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Tue, July 23

9/11 remembrance event to honor those who serve and protect

Matt Hinshaw/The Daily Courier<br>
Iraq War veteran Alvin Burns sits with his wife Elizabeth and their three daughters at their home in Chino Valley. Buckup for Wounded Warriors is currently helping Burns, who was seriously injured in the war, coordinate the needed retrofits to make his home more accessible for him.

Matt Hinshaw/The Daily Courier<br> Iraq War veteran Alvin Burns sits with his wife Elizabeth and their three daughters at their home in Chino Valley. Buckup for Wounded Warriors is currently helping Burns, who was seriously injured in the war, coordinate the needed retrofits to make his home more accessible for him.

PRESCOTT - With the ninth anniversary of the Sept. 11 terrorist attacks in New York City and Washington D.C. approaching, the City of Prescott is preparing for a different kind of remembrance event.

Prescott Special Events Coordinator Becky Garvin knows that past Sept. 11 commemorations have been somber events that looked back on the horrific 2001 attacks.

This year, she hopes local residents will focus more on celebrating the people who serve and protect, as well as the positive side of living in the U.S.

"It will be a celebration, realizing how thankful we are to be Americans," Garvin said of the event that - along with a traditional ceremony complete with an honor guard, presentation of the colors, national anthem, and speakers' personal accounts of the attacks - also will feature a Freedom Ride by area motorcyclists, five bands, and a beer garden and food booths.

"It's a remembrance," Garvin said. "Yes, there will be some somber moments, but it is also a time for us Americans to remember who we are and what we stand for."

In addition, Garvin said, "It will also be contributing back to some great causes."

One of the co-sponsors of the event is the firefighters' Wind and Fire Motorcycle Club, which will be working to benefit several causes, including the Arizona Children's Burn Camp and the Make-A-Wish Foundation.

Jay D. Fillingim, the president of the local Whiskey Row Chapter of Wind and Fire, stresses the focus on honoring the people who serve in the military, as well as with fire and police forces.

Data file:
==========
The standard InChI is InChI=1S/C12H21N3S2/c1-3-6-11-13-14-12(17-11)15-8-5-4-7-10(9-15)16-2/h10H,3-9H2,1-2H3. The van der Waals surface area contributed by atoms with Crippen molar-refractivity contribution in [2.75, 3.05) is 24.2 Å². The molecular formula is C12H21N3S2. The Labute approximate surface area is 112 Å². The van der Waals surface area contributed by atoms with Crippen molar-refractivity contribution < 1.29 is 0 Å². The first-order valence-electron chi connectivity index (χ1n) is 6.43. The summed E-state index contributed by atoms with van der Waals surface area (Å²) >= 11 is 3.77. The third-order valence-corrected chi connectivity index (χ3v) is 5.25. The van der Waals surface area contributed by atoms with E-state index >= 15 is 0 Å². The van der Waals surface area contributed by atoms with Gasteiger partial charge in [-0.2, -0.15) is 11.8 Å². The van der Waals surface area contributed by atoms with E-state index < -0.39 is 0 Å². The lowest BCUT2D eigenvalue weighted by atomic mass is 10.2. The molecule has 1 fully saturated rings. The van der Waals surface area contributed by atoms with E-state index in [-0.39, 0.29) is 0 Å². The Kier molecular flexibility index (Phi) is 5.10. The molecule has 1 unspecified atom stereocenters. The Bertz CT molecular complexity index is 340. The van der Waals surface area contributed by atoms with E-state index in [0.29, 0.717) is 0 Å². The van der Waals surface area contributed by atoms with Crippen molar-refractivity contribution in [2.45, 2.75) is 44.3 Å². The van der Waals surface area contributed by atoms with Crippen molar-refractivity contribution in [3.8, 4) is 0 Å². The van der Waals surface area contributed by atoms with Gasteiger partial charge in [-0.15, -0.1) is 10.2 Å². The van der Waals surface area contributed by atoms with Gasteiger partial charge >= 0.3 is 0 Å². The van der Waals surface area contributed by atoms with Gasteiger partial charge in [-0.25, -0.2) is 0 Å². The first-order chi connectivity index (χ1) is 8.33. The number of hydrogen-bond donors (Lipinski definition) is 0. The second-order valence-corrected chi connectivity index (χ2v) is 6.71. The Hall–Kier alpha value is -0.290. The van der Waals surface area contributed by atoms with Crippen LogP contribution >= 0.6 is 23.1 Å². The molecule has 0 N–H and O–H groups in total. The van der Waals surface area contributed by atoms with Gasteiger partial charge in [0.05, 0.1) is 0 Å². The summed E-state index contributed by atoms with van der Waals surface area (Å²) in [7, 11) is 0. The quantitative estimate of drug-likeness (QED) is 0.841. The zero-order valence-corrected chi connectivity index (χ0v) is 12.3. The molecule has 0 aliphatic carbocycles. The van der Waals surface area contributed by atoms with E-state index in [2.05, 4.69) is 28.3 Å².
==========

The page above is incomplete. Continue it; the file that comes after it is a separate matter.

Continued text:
"Not to take away from the solemn-ness of the day," Fillingim said of the day's events. "But we want to celebrate the people who protect our freedom every day."

Wind and Fire is working with another co-sponsor - a local organization, Buckup for Wounded Warriors. The two groups are collaborating on the Freedom Ride, which will bring riders together for ceremonies around the region and will culminate in downtown Prescott.

Carl Smith, an organizer of the Buckup group, said the idea for the charity arose while he was working on another community fundraiser and realized the needs of returning servicemen.

"There are huge holes for soldiers and their families when they come back (from serving oversees)," Smith said. "A lot of guys who are coming back are financially destroyed. There's a huge need there."

For Smith, the biggest need related to housing for the returning servicemen or women and their families.

That concern led the organization to the family of Chino Valley veteran Alvin Burns, who was severely injured by a roadside bomb in Iraq in October 2005.

After spending about a year and a half in military hospitals with a traumatic brain injury, Burns returned home to Chino Valley in spring 2007.

His wife Elizabeth said prospects were not good for Burns at that time. "He was on a feeding tube," she said. "He wasn't eating regular food, he couldn't even communicate, and he was completely paralyzed on one side of his body."

Burns began responding to the home care, however, and soon he was talking and using a walker to get around.

The Burnses have first-hand experience with the special needs that a wounded serviceman can face when he returns home.

For instance, Elizabeth said the family home had to accommodate "all kinds of medical equipment." Then, when Alvin started getting around with a walker, more needs arose.

"You need a ramp," Elizabeth said. In addition, she said, bathrooms needed retrofitting.

While the bulk of the Burns family needs will be covered by a grant from the Veterans Affairs (VA), Elizabeth said Buckup for Wounded Warriors has been helpful in coordinating the project and filling in some of the gaps.

And she stresses that, unlike her husband, some injured servicemen might not fit all of the criteria for the grants. That is where Buckup for Wounded Warriors can step in, she said.

"They're looking for people who fall through the cracks," she said of the local organization. "There are some who don't fit certain guidelines."

Smith agreed, noting that the organization would step in "if the grant from the government doesn't cover what the veteran needs."

Smith said the Sept. 11 event would raise money through entry fees for the Freedom Ride and by selling items at the event. Registration for the ride is available at the website, www.buckupforwoundedwarriors.com, and costs $20 per rider and $10 per passenger.

Garvin said organizers are hoping to attract more than 150 motorcycles and 100 antique cars. The group will meet the afternoon of Sept. 11 at York Motors off Highway 69 and Prescott Lakes Parkway, and will form a procession into downtown Prescott at 3 p.m.

The bands will begin performing at the courthouse plaza at 2 p.m., and will continue until 10:30 p.m. The remembrance ceremony and presentation of the colors will start at about 4:30 p.m.

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